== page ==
Real-World Experience With Ceftazidime-Avibactam for Multidrug-Resistant Gram-Negative Bacterial Infections

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Open Forum Infect Dis


Background: We conducted this study to describe the clinical characteristics, microbiology, and outcomes of patients treated with ceftazidime-avibactam (CZA) for a range of multidrug-resistant Gram-negative (MDR-GN) infections.

Methods: This is a multicenter, retrospective cohort study conducted at 6 medical centers in the United States between 2015 and 2019. Adult patients who received CZA (≥72 hours) were eligible. The primary outcome was clinical failure defined as a composite of 30-day all-cause mortality, 30-day microbiological failure, and/or failure to resolve or improve signs or symptoms of infection on CZA.

Results: In total, data from 203 patients were evaluated. Carbapenem-resistant Enterobacteriaceae (CRE) and Pseudomonas spp were isolated from 117 (57.6%) and 63 (31.0%) culture specimens, respectively. The most common infection sources were respiratory (37.4%), urinary (19.7%), and intra-abdominal (18.7%). Blood cultures were positive in 22 (10.8%) patients. Clinical failure, 30-day mortality, and 30-day recurrence occurred in 59 (29.1%), 35 (17.2%), and 12 (5.9%) patients, respectively. On therapy, CZA resistance developed in 1 of 62 patients with repeat testing. Primary bacteremia or respiratory tract infection and higher SOFA score were positively associated with clinical failure (adjusted odds ratio [aOR] = 2.270, 95% confidence interval [CI] = 1.115-4.620 and aOR = 1.234, 95% CI = 1.118-1.362, respectively). Receipt of CZA within 48 hours of infection onset was protective (aOR, 0.409; 95% CI, 0.180-0.930). Seventeen (8.4%) patients experienced a potential drug-related adverse effect (10 acute kidney injury, 3 Clostridioides difficile infection, 2 rash, and 1 each gastrointestinal intolerance and neutropenia).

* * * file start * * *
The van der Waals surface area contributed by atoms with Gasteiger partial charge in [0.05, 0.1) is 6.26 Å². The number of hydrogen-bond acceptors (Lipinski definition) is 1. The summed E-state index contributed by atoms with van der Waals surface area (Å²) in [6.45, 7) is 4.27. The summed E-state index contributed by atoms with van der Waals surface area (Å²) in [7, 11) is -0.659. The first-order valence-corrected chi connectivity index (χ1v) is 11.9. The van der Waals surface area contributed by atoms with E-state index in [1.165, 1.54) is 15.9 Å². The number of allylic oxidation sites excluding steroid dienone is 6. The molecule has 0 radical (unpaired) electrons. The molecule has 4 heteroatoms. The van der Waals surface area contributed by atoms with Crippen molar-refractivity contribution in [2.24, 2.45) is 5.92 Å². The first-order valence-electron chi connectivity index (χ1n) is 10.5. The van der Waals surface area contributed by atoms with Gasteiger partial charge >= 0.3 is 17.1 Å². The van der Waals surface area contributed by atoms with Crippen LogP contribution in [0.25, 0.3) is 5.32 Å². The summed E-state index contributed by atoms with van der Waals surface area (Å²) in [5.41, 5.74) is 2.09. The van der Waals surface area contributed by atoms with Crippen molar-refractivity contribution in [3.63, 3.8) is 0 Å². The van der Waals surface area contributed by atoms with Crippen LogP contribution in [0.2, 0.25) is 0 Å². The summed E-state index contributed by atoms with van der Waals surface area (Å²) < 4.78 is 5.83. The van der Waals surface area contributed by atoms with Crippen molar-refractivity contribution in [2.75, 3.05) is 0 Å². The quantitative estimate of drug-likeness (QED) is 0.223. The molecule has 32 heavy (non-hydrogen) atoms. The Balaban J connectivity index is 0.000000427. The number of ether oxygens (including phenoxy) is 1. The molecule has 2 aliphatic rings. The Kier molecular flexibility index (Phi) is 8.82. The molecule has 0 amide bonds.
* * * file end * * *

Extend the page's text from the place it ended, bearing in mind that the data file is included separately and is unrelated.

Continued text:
Conclusions: Ceftazidime-avibactam is being used to treat a range of MDR-GN infections including Pseudomonas spp as well as CRE.

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